• Hi, Team McNeil15! We’re really glad you enjoyed exploring this Wonder about BIG trees! We agree with you that we think these types of trees grow so tall (and big around) because they live so long. Also, it has a lot to do with their environment and the fact that they’re just REALLY big kinds of trees!

      Thanks for asking about where the Wonders come from! Did you know that many of the ideas for our Wonders of the Day come from amazing Wonder Friends just like YOU? You can let us know what you WONDER about by clicking on the “nominate” link that’s found at the top of every page in Wonderoplis and answering a few easy questions! It’s FUN to nominate ideas for future Wonders…we hope you’ll give it a try! :-)

    • Hi, Steve! We’re glad you thought this Wonder of the Day® was interesting! Thanks for stopping by Wonderopolis today and learning about some really BIG trees with us! :-)

    • Pretty neat, right, Van Dyk? We think it would be REALLY awesome to drive through one of those tree tunnels! We had FUN learning about these HUGE trees, and we’re glad you did, too! :-)

  10. Dear Wonderopols,
    I want to hug a big tree, and drive through one. I didn’t know they were so big until I watched the video. :)
    We want the next wonder to be the last big dinosaur to die.

  11. I love trees and cows. I hope you have a wonder about cows. I learned that you actually can drive through a tree. I hope I can drive through a tree.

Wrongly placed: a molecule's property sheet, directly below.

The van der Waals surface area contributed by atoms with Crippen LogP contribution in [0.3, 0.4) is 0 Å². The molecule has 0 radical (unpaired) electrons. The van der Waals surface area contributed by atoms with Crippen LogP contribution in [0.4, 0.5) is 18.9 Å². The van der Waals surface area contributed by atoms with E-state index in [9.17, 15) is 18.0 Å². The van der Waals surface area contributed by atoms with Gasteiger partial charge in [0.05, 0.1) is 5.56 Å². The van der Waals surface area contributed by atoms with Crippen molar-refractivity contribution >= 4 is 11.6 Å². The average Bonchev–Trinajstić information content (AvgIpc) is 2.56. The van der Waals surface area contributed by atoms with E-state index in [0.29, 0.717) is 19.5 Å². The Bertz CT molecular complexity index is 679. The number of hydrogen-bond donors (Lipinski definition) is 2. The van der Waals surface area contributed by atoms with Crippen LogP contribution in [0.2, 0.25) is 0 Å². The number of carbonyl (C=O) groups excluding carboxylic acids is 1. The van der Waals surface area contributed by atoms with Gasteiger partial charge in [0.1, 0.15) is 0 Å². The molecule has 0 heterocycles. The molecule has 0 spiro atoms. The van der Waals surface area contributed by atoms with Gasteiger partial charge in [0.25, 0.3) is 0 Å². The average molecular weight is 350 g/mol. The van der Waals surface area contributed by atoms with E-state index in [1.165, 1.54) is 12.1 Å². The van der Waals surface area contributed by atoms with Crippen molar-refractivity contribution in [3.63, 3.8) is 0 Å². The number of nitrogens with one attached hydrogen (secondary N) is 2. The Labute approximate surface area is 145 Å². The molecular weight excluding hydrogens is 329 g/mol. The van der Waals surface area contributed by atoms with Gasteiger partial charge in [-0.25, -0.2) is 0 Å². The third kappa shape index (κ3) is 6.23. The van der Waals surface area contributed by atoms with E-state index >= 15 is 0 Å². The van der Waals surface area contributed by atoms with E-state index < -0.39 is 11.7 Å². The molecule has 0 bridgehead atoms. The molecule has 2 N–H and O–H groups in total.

12. I really liked this because at the beginning of this passage and video I really was wondering if you could drive through trees!!!!!

    • It sounds like we peaked your curiosity to explore this Wonder, Alexis! How, WONDERful! We are glad you enjoyed it! Keep WONDERing with us, Wonder Friend! :-)

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Have you ever wondered…

  • Can you drive through a tree?
  • How are redwoods and sequoias different?
  • Where can redwoods and sequoias be found today?

Wonder Gallery

sequioa_shutterstock_13549783Vimeo Video

Try It Out

Can’t make it to California today to see a huge redwood tree up close? No problem! Check out this video from National Geographic that shows how a team of professional photographers stitched over 80 photos together to create a seamless photograph of a giant redwood.

You should also take the time to check out National Geographic’s Redwoods: Living Giants interactive. You can see a map of where the largest trees are located in California, view a timeline of one of the world’s oldest living trees and see what life is like in the top of one of these living giants!


Still Wondering

In National Geographic Xpeditions’ Forest Features lesson, children learn about different types of forests, including temperate deciduous forests, temperate evergreen forests and tropical rain forests.